Many children, teens, and adults go through life with little or no support from anyone including parents, teachers, spouses, and friends. This lack is often the theme of TV shows and novels: we see a person who’s been through hard times finally getting a little support from somebody else and finally believing in themselves enough to try.
The flip side of that record can also be a problem. Some kids’ families–through tradition and/or grades and/or the results of various tests–are overtly expected to do great things. That scenario can be better than one in which everyone expects you to fail. However, it can also become a burden.
As a teenager and a young man, I was always expected to become a writer, partly because my father was a writer and partly because I had shown some early inclinations in that direction. Life–as people often say–got in the way. So, I ignored my writing many times because I was tired of being pushed and I was tired of being asked about it.
It got to the point where–had I just survived some hideous accident–somebody would say, “Well, in spite of that, I hope you’re keeping up with your writing.”
“Hell no, I’m not.”
As a former college teacher, literacy volunteer, and writing mentor, I still don’t know where the line is between too little support and too much support. So, more often than not, I remain silent in day-to-day life about writing because I really don’t know what to say. The support I received was damaging, representing a constant pressure to have a manuscript accepted by a magazine or book publisher, to win a contest, or to put together a winning column in a magazine or newspaper.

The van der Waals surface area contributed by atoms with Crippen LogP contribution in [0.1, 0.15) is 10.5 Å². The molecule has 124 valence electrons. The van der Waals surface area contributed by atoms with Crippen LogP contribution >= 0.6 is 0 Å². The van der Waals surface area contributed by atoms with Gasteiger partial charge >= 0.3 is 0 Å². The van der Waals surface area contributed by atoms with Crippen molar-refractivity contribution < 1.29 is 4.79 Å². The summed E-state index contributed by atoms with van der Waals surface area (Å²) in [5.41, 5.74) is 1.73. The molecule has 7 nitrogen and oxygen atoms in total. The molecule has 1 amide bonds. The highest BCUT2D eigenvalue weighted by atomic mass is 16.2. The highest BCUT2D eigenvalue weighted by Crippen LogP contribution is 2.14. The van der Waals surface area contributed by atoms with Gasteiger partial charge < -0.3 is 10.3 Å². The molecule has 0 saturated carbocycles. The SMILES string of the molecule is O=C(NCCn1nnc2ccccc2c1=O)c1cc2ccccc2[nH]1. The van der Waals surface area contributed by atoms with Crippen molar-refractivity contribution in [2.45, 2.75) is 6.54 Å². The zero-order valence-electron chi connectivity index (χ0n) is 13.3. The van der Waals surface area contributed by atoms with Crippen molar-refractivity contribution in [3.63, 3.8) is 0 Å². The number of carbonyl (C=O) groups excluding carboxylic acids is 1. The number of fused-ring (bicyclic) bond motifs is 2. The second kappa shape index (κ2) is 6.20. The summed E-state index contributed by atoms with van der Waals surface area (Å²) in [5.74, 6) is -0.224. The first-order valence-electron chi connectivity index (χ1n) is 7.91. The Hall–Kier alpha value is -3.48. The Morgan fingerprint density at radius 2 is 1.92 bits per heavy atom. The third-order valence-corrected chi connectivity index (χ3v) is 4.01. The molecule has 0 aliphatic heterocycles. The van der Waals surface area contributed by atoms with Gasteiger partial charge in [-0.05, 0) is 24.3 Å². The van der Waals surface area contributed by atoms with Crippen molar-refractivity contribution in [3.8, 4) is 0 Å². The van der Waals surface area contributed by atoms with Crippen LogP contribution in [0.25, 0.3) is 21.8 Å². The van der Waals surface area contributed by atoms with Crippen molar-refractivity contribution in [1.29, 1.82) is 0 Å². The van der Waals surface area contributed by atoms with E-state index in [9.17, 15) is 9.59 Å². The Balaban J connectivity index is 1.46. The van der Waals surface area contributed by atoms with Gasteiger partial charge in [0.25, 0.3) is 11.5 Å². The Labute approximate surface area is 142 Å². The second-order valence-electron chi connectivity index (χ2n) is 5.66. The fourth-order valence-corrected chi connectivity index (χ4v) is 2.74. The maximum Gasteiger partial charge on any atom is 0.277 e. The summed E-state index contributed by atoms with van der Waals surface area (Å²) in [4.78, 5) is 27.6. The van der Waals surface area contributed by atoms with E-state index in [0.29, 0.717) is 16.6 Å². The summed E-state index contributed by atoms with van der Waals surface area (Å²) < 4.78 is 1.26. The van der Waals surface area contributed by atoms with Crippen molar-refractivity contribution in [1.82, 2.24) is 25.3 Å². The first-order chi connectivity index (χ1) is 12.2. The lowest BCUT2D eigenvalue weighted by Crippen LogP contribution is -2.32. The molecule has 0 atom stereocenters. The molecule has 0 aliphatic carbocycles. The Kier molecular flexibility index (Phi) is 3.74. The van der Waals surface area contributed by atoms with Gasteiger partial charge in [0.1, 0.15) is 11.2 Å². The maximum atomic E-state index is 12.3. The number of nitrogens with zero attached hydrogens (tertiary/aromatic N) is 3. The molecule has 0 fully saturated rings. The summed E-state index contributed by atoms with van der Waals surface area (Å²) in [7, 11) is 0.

The constant pressure to perform brought me to the point where I ignored or sabotaged my own goals. I never want to bring another person to that point. My daughter was an excellent documentary editor, then gave up her career to raise a family. I said nothing, for I didn’t feel the right to second guess her choices the way so many adults second-guessed my choices. She has a great family and has done some great volunteer work. I’m proud of her for that.
It’s hard to stay carefully silent when one’s children and one’s students go out into the world. I want them to know that I’m here if they need me, but that I’m not here to smother them with my expectations. I hope they will be happy and successful because that’s what I always wanted people to hope for me when I was young and rebellious and uncertain about the future.